We watch our grandmother unfurl
from the bed: a fragile bird
with heavy wings. Summer seeps
through the open window of the apartment,
a birdcage, her home for fifty years.
A dull grey building with steps
too foreboding and an elevator
pine paneled like a coffin. Pogácsa
from the subway station
popped into our mouths as she stares at us
tells us in English
brittle and cracked like her bones
that we’ve grown,
that we’re different.
Our father translates
as the smell of cheese
wafts into the memory,
a last look at the birdcage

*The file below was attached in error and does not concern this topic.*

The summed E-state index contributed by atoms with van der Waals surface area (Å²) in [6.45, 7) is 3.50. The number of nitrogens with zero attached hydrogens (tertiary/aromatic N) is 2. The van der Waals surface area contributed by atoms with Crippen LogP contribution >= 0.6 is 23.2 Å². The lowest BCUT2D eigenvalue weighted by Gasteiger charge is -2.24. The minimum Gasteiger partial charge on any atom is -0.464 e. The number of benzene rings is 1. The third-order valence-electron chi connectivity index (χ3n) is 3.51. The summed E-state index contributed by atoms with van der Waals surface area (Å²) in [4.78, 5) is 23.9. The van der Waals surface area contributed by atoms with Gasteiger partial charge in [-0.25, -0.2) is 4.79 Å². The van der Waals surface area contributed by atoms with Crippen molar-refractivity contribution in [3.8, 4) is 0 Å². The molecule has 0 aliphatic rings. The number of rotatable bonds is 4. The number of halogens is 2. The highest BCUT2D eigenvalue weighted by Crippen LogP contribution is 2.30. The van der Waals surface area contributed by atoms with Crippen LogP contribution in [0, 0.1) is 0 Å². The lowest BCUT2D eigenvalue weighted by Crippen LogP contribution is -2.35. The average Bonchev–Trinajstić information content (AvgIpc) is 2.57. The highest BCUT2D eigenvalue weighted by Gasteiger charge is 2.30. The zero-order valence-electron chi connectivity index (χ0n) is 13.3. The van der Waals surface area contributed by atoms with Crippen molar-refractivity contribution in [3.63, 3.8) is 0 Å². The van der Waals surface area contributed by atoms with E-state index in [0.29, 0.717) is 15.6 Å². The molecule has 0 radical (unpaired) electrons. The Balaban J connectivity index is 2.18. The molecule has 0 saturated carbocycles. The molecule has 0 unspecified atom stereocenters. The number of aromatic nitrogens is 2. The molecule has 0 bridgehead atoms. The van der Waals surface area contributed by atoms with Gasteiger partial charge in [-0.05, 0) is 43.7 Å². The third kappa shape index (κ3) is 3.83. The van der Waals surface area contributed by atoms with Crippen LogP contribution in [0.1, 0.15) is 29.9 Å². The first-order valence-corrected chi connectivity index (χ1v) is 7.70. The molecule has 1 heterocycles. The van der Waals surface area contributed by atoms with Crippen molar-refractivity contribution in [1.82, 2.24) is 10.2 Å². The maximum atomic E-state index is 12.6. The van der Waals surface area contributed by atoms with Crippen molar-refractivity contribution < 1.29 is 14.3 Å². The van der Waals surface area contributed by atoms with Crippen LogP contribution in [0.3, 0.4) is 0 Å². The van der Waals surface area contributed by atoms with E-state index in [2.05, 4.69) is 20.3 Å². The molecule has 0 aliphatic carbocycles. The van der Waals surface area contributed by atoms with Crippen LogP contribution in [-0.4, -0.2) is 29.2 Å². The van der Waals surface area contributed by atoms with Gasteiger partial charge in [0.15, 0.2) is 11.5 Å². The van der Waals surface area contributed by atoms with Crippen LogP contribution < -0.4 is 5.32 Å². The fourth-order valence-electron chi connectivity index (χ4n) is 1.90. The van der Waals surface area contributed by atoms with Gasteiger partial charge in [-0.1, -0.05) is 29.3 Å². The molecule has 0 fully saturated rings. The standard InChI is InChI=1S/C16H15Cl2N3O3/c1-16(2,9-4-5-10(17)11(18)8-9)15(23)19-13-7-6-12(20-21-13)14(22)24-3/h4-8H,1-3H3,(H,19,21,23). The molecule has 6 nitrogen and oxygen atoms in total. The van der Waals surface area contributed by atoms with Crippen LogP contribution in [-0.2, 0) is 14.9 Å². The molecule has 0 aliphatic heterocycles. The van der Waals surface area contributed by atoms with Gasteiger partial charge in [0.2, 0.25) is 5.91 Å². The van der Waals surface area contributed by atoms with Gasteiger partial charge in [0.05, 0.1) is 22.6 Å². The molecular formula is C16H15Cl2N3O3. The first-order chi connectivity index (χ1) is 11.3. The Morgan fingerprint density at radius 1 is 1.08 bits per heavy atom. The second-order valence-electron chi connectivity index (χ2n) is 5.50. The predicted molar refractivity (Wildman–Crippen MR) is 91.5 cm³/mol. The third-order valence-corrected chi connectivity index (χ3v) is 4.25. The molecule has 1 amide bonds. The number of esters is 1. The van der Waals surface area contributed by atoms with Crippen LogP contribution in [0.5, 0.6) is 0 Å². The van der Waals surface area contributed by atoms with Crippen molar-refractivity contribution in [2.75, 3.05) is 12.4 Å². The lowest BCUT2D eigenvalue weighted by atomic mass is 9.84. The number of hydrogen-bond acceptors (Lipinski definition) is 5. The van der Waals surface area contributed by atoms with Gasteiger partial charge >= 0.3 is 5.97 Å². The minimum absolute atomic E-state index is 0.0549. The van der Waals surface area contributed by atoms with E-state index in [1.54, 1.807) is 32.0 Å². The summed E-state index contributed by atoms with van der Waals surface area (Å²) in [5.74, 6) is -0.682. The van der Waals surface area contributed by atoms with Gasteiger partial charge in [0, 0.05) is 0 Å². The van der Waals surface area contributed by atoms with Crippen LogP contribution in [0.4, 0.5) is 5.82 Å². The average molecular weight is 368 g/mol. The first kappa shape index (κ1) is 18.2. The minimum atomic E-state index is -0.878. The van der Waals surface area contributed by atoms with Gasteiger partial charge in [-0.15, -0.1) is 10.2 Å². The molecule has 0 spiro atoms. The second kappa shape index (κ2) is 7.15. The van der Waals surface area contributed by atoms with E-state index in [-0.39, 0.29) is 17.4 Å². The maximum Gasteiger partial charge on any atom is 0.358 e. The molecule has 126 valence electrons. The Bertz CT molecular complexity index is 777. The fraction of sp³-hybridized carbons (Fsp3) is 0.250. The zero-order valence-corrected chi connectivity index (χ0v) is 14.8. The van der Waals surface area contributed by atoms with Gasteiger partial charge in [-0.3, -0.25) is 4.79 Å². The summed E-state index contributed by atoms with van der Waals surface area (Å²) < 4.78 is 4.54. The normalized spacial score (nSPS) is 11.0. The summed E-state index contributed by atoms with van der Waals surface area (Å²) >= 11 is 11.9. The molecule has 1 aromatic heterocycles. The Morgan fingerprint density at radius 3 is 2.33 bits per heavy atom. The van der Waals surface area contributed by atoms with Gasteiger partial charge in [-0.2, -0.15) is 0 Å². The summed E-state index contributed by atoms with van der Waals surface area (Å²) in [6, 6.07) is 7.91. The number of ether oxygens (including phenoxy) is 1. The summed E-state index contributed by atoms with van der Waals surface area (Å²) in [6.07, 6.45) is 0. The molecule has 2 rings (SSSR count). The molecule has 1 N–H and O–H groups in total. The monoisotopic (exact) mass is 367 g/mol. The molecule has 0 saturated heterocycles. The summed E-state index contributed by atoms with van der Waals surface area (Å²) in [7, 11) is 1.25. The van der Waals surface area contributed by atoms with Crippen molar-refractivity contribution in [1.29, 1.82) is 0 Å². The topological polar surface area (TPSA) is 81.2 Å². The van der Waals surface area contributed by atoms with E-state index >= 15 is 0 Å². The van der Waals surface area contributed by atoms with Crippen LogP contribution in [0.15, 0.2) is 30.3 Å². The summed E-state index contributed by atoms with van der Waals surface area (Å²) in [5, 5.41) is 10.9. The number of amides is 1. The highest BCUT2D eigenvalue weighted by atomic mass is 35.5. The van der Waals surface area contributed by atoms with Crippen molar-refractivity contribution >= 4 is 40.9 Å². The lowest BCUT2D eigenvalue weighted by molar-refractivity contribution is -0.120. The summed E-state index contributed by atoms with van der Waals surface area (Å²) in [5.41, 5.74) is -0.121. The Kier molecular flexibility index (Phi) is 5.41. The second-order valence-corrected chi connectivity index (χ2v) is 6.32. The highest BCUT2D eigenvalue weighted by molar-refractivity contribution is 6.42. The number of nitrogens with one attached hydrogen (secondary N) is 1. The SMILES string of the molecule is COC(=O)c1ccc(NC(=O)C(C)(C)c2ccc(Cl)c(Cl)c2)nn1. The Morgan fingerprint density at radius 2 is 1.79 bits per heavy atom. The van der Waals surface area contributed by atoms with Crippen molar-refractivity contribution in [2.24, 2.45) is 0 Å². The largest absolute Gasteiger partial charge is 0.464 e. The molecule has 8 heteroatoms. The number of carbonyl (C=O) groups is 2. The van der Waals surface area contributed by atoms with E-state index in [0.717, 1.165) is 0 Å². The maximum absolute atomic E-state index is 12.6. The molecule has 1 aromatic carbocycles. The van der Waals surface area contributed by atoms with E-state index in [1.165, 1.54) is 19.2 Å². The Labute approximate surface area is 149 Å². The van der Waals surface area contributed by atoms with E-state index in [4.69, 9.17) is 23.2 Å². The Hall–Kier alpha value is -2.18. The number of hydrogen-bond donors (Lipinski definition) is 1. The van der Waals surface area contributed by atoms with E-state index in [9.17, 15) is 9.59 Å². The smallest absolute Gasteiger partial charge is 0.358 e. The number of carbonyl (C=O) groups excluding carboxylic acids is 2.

before the bird was gone.


Ryan Varadi is a senior English Creative Writing Major and the Poetry Editor for Helicon. He is sad that his three years with Helicon are coming to an end. His poem printed here has previously appeared in the literary journal Catfish Creek. When he isn’t writing, he is usually reading, running on the Lakefill, or thinking about dogs.